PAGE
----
In the largest shareholder meeting in the history of Starbucks, leaders of the Seattle-based company said it will build on last year’s major milestones with a plan that calls for rapid innovation, accelerating growth, and rethinking the chain’s Third Place culture.
“It was a year of progress that amplified the importance of playing the long game,” CEO Kevin Johnson said.
The 27th annual meeting was attended by nearly 4,000 shareholders and employees in a larger venue to accommodate the company’s growing audience.
Here are five announcements from the meeting, whose key speakers included Johnson, chief financial officer Patrick Grismer, chief operating officer Roz Brewer and senior vice president of global coffee & tea Michelle Burns.
Reimagining the Third Place
Brewer said stores this year will begin a journey to reimagine the brand’s “Third Place” vision.
Former CEO Howard Schultz began using the phrase in 1984 when describing Starbucks cafes as places for people to share conversations over a cup of coffee.
“That vision remains today,” Brewer said.
With the lives of customers being so busy these days, the “third place” is more vital than ever, Brewer said.
Each store will focus on giving customers what they want: convenience, comfort and connection. Changes will focus on modernizing the experience and will occur over the next four years starting in New York City, Brewer said.
“Reimagining the third place is about listening to our customers,” she said.
It’s not just about adding new furniture or renovating a store. At a cafe in Austin, Texas, for example, she said the company learned that customers want stores to “make them feel good again.”
So the company is “making them brighter, fresher and cleaner,” she said.
The goal is to use technology, product innovation and reimagined store formats to create better experiences for guests. No matter what changes occur inside each store, Brewer said customers should walk out feeling the same way.
A customer's third place is “everywhere they hold their cup,” Brewer said.
Burns demonstrated the company’s new digital traceability technology.
Available soon through the app, the technology will allow customers to see the origin story of their coffee beans. When the Starbucks app is opened, there will be a “trace now” category.
After scanning a bag of Starbucks coffee beans, customers will discover the region where the beans came from and information about the grower. Customers will also be able to track the path it took to a roasting plant in Washington state.
“This is a tremendous milestone,” Burns said.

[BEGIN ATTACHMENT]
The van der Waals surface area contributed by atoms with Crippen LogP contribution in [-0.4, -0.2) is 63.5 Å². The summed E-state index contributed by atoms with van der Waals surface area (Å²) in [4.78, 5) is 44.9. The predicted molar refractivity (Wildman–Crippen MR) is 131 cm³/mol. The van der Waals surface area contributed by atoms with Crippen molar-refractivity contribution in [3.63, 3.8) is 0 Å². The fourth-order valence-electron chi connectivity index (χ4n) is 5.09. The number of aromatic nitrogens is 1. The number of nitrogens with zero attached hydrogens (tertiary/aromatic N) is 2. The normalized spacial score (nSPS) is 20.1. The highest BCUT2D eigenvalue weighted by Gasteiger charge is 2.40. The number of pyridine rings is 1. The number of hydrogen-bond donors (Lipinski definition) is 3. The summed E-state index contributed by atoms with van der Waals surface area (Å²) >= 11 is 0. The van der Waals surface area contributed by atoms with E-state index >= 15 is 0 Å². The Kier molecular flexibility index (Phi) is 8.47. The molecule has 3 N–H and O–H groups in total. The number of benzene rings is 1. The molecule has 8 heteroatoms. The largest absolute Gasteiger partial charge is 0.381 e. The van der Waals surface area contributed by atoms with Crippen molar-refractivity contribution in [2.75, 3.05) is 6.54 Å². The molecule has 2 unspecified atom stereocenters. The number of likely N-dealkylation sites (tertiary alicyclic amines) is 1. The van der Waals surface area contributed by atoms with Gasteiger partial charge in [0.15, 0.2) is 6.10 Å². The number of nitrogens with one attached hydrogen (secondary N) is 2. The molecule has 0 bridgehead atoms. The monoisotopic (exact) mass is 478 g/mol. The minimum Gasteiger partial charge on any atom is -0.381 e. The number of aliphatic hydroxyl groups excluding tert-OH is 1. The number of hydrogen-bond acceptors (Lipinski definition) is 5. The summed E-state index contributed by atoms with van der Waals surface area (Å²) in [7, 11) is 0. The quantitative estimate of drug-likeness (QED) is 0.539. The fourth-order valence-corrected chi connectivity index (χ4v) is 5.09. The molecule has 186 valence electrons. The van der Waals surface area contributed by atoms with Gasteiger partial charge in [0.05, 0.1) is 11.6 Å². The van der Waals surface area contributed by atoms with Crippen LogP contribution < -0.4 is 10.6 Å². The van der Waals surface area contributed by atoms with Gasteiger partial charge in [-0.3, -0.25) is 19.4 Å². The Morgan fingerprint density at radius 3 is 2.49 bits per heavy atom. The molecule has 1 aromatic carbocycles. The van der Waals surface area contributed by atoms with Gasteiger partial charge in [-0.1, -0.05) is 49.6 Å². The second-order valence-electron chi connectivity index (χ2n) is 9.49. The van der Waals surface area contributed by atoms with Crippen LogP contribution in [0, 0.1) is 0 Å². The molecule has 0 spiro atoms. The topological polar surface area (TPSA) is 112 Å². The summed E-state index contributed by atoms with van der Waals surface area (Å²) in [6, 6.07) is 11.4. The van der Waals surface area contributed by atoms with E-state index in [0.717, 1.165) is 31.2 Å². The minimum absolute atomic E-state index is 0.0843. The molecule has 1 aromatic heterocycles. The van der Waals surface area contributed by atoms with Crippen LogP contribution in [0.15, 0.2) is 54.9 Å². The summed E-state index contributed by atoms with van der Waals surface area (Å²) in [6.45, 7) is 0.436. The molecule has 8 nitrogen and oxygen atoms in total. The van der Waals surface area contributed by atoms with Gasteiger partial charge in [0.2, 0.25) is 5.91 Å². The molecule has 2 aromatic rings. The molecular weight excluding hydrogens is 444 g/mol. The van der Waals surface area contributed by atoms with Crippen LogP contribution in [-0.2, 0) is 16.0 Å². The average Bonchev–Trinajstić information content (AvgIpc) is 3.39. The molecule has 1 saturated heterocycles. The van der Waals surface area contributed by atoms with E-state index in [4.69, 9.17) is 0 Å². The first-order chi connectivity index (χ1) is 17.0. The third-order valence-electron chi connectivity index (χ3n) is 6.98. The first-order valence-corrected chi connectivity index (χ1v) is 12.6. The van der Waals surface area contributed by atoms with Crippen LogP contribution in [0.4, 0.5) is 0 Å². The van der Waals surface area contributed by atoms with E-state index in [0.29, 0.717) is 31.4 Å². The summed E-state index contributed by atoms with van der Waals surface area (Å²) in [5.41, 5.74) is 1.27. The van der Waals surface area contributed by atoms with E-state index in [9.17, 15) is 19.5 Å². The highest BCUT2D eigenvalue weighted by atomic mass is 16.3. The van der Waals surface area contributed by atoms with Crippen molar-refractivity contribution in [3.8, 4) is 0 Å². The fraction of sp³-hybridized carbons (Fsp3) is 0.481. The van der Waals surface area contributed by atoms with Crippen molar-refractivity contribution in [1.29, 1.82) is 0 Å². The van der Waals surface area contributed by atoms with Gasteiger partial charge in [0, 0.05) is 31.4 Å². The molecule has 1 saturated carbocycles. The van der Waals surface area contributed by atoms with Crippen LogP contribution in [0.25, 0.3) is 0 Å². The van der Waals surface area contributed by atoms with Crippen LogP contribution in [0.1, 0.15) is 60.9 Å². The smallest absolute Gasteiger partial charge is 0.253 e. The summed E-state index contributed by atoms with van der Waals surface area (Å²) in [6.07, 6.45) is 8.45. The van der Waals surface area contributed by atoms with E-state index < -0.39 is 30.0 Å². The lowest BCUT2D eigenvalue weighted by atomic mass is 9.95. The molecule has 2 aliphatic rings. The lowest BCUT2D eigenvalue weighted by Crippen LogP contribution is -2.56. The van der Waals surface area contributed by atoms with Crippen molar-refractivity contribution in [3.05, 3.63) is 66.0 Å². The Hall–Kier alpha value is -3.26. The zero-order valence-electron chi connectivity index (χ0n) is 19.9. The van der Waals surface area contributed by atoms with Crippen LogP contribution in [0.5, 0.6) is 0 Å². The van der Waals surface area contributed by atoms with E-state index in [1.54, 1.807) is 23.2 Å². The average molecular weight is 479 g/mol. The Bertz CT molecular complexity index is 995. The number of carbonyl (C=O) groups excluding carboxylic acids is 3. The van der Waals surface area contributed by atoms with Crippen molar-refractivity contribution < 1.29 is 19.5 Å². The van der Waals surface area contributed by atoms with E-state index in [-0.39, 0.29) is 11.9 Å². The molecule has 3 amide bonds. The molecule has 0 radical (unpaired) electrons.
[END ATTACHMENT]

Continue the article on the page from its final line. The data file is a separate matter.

Burns also discussed the company’s initiative to test new “greener” cups in markets worldwide, as well as strawless lids in the U.S. and Canada.
Starbucks customers in New York, San Francisco, Seattle, Vancouver and London will help test a few different cups that will be both recyclable and compostable.
Starbucks will choose cups from the 12 winners recently announced by the NextGen Cup Challenge. The think tank created the challenge for innovators looking to develop the next generation fiber-based hot and cold cups.
Burns said each market will pilot a different cup.
Grismer said the coffee chain, which turns 48 years old this year, is in growth mode. It recently opened its 30,000th store, and that momentum will continue, he said.
“We are not a mature business whose best days are behind us,” he said. “We are continuing to grow rapidly, and we are investing behind that growth, demonstrating our belief in the power of our brand and its untapped potential globally.”
Valor Siren investment
Johnson addressed the company’s Wednesday announcement that it will be investing $100 million into Valor Siren Ventures, a new venture fund led by private equity firm Valor Equity Partners.
He called the Valor investment a “first of its kind from Starbucks.” He said it reinforces the company’s beliefs that “innovative ideas are fuel for the future.”
Bob Phibbs, CEO of New York-based consultancy the Retail Doctor, said a private equity fund will allow Starbucks to acquire new startups without the risk of damaging the Starbucks brand if new ventures don’t work out.
“Startups can launch and fail in obscurity, but Starbucks doesn’t have that luxury,” he told Nation’s Restaurant News. “In comparison to Valor Equity Partners investee Elon Musk tweeting things about Tesla that he shouldn’t, Starbucks will use this fund to keep their plans under wrap. Starbucks can double down on what its brand is known for – well-trained employees selling coffee and connecting with customers – while outsourcing the important work of innovating to those who do it best.”
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